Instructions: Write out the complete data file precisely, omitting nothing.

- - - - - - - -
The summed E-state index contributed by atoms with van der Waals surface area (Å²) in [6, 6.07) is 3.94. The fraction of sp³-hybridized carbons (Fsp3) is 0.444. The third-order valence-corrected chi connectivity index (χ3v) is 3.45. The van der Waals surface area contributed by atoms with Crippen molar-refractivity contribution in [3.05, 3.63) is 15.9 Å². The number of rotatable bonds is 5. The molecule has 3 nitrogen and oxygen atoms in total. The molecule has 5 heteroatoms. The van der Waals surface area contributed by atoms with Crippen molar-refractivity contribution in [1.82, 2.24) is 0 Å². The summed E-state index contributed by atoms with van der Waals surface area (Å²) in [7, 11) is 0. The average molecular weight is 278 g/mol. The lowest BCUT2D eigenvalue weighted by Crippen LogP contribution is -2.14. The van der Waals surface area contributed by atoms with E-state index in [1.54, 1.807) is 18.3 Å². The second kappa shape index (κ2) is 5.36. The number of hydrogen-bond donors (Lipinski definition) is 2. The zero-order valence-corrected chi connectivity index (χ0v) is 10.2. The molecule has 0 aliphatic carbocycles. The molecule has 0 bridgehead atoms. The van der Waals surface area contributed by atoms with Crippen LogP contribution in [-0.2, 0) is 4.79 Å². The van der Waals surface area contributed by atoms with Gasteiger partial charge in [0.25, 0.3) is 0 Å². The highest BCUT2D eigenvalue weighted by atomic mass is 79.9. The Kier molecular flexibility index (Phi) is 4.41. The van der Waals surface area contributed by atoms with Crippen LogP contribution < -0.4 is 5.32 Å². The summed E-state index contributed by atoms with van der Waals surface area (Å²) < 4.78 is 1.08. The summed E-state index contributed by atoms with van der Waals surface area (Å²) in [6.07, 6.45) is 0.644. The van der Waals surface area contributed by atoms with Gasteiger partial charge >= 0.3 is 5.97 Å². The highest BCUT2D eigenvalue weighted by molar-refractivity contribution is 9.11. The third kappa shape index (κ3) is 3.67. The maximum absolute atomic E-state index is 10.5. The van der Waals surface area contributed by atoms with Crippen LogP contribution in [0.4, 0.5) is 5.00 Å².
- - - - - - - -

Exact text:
The summed E-state index contributed by atoms with van der Waals surface area (Å²) in [6, 6.07) is 3.94. The fraction of sp³-hybridized carbons (Fsp3) is 0.444. The third-order valence-corrected chi connectivity index (χ3v) is 3.45. The van der Waals surface area contributed by atoms with Crippen molar-refractivity contribution in [3.05, 3.63) is 15.9 Å². The number of rotatable bonds is 5. The molecule has 3 nitrogen and oxygen atoms in total. The molecule has 5 heteroatoms. The van der Waals surface area contributed by atoms with Crippen molar-refractivity contribution in [1.82, 2.24) is 0 Å². The summed E-state index contributed by atoms with van der Waals surface area (Å²) in [7, 11) is 0. The average molecular weight is 278 g/mol. The lowest BCUT2D eigenvalue weighted by Crippen LogP contribution is -2.14. The van der Waals surface area contributed by atoms with E-state index in [1.54, 1.807) is 18.3 Å². The second kappa shape index (κ2) is 5.36. The number of hydrogen-bond donors (Lipinski definition) is 2. The zero-order valence-corrected chi connectivity index (χ0v) is 10.2. The molecule has 0 aliphatic carbocycles. The molecule has 0 bridgehead atoms. The van der Waals surface area contributed by atoms with Crippen LogP contribution in [-0.2, 0) is 4.79 Å². The van der Waals surface area contributed by atoms with Gasteiger partial charge in [0.25, 0.3) is 0 Å². The highest BCUT2D eigenvalue weighted by atomic mass is 79.9. The Kier molecular flexibility index (Phi) is 4.41. The van der Waals surface area contributed by atoms with Crippen LogP contribution < -0.4 is 5.32 Å². The summed E-state index contributed by atoms with van der Waals surface area (Å²) < 4.78 is 1.08. The summed E-state index contributed by atoms with van der Waals surface area (Å²) in [6.07, 6.45) is 0.644. The van der Waals surface area contributed by atoms with Gasteiger partial charge >= 0.3 is 5.97 Å². The highest BCUT2D eigenvalue weighted by molar-refractivity contribution is 9.11. The third kappa shape index (κ3) is 3.67. The maximum absolute atomic E-state index is 10.5. The van der Waals surface area contributed by atoms with Crippen LogP contribution in [0.4, 0.5) is 5.00 Å².